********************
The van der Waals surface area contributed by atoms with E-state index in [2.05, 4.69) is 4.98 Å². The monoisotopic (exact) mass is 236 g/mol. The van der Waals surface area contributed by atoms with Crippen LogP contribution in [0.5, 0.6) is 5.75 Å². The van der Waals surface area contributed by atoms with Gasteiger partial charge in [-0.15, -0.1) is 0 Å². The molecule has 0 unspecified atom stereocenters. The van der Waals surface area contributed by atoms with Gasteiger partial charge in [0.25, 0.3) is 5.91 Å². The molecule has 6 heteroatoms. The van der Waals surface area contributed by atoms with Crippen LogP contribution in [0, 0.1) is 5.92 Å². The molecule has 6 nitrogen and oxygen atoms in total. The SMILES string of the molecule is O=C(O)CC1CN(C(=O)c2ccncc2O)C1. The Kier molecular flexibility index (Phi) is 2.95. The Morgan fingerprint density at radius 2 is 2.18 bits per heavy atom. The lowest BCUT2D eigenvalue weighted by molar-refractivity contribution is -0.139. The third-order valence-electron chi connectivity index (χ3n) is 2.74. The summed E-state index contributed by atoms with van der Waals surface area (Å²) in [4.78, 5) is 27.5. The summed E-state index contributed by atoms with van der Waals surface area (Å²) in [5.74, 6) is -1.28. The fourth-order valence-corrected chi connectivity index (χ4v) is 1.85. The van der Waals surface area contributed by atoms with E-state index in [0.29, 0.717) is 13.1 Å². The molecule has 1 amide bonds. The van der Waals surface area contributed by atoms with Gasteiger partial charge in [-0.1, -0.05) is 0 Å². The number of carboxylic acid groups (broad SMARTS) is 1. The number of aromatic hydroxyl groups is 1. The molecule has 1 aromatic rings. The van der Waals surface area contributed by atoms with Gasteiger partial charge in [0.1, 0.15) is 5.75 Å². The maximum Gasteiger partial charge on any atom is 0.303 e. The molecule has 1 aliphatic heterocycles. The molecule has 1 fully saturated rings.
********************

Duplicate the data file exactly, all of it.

The van der Waals surface area contributed by atoms with E-state index in [2.05, 4.69) is 4.98 Å². The monoisotopic (exact) mass is 236 g/mol. The van der Waals surface area contributed by atoms with Crippen LogP contribution in [0.5, 0.6) is 5.75 Å². The van der Waals surface area contributed by atoms with Gasteiger partial charge in [-0.15, -0.1) is 0 Å². The molecule has 0 unspecified atom stereocenters. The van der Waals surface area contributed by atoms with Gasteiger partial charge in [0.25, 0.3) is 5.91 Å². The molecule has 6 heteroatoms. The van der Waals surface area contributed by atoms with Crippen LogP contribution in [0, 0.1) is 5.92 Å². The molecule has 6 nitrogen and oxygen atoms in total. The SMILES string of the molecule is O=C(O)CC1CN(C(=O)c2ccncc2O)C1. The Kier molecular flexibility index (Phi) is 2.95. The Morgan fingerprint density at radius 2 is 2.18 bits per heavy atom. The lowest BCUT2D eigenvalue weighted by molar-refractivity contribution is -0.139. The third-order valence-electron chi connectivity index (χ3n) is 2.74. The summed E-state index contributed by atoms with van der Waals surface area (Å²) in [4.78, 5) is 27.5. The summed E-state index contributed by atoms with van der Waals surface area (Å²) in [5.74, 6) is -1.28. The fourth-order valence-corrected chi connectivity index (χ4v) is 1.85. The van der Waals surface area contributed by atoms with E-state index in [0.29, 0.717) is 13.1 Å². The molecule has 1 amide bonds. The van der Waals surface area contributed by atoms with Gasteiger partial charge in [-0.1, -0.05) is 0 Å². The number of carboxylic acid groups (broad SMARTS) is 1. The number of aromatic hydroxyl groups is 1. The molecule has 1 aromatic rings. The van der Waals surface area contributed by atoms with Gasteiger partial charge in [0.1, 0.15) is 5.75 Å². The maximum Gasteiger partial charge on any atom is 0.303 e. The molecule has 1 aliphatic heterocycles. The molecule has 1 fully saturated rings.